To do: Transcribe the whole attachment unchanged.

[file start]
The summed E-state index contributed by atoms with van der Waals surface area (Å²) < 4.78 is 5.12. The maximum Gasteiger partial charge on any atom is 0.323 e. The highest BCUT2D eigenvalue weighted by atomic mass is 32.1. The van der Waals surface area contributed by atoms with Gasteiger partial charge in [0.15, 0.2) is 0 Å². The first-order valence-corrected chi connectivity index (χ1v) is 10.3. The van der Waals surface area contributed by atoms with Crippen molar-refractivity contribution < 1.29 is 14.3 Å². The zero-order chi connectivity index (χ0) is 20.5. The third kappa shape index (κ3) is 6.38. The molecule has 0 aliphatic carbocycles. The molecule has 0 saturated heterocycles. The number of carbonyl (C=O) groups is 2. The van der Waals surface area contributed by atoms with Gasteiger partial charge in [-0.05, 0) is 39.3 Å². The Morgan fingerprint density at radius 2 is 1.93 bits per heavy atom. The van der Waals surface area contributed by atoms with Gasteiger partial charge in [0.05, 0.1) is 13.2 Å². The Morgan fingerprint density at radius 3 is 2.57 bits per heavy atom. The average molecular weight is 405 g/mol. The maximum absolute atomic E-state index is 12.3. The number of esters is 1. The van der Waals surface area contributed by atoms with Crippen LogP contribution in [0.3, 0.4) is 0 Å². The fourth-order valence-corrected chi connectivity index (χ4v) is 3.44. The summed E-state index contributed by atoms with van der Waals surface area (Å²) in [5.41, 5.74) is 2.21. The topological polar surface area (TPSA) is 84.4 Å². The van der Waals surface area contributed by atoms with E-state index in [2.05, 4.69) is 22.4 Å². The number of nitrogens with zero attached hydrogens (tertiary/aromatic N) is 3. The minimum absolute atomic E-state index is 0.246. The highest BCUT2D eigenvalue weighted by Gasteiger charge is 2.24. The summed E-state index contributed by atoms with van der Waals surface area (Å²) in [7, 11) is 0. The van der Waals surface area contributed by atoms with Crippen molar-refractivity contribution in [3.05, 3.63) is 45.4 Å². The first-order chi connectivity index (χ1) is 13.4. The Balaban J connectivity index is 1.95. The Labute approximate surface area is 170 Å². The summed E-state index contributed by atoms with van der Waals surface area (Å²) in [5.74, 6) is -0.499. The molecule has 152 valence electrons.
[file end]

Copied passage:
The summed E-state index contributed by atoms with van der Waals surface area (Å²) < 4.78 is 5.12. The maximum Gasteiger partial charge on any atom is 0.323 e. The highest BCUT2D eigenvalue weighted by atomic mass is 32.1. The van der Waals surface area contributed by atoms with Gasteiger partial charge in [0.15, 0.2) is 0 Å². The first-order valence-corrected chi connectivity index (χ1v) is 10.3. The van der Waals surface area contributed by atoms with Crippen molar-refractivity contribution < 1.29 is 14.3 Å². The zero-order chi connectivity index (χ0) is 20.5. The third kappa shape index (κ3) is 6.38. The molecule has 0 aliphatic carbocycles. The molecule has 0 saturated heterocycles. The number of carbonyl (C=O) groups is 2. The van der Waals surface area contributed by atoms with Gasteiger partial charge in [-0.05, 0) is 39.3 Å². The Morgan fingerprint density at radius 2 is 1.93 bits per heavy atom. The van der Waals surface area contributed by atoms with Gasteiger partial charge in [0.05, 0.1) is 13.2 Å². The Morgan fingerprint density at radius 3 is 2.57 bits per heavy atom. The average molecular weight is 405 g/mol. The maximum absolute atomic E-state index is 12.3. The number of esters is 1. The van der Waals surface area contributed by atoms with Crippen LogP contribution in [0.3, 0.4) is 0 Å². The fourth-order valence-corrected chi connectivity index (χ4v) is 3.44. The summed E-state index contributed by atoms with van der Waals surface area (Å²) in [5.41, 5.74) is 2.21. The topological polar surface area (TPSA) is 84.4 Å². The van der Waals surface area contributed by atoms with E-state index in [2.05, 4.69) is 22.4 Å². The number of nitrogens with zero attached hydrogens (tertiary/aromatic N) is 3. The minimum absolute atomic E-state index is 0.246. The highest BCUT2D eigenvalue weighted by Gasteiger charge is 2.24. The summed E-state index contributed by atoms with van der Waals surface area (Å²) in [7, 11) is 0. The van der Waals surface area contributed by atoms with Crippen molar-refractivity contribution in [3.05, 3.63) is 45.4 Å². The first-order chi connectivity index (χ1) is 13.4. The Balaban J connectivity index is 1.95. The Labute approximate surface area is 170 Å². The summed E-state index contributed by atoms with van der Waals surface area (Å²) in [5.74, 6) is -0.499. The molecule has 152 valence electrons.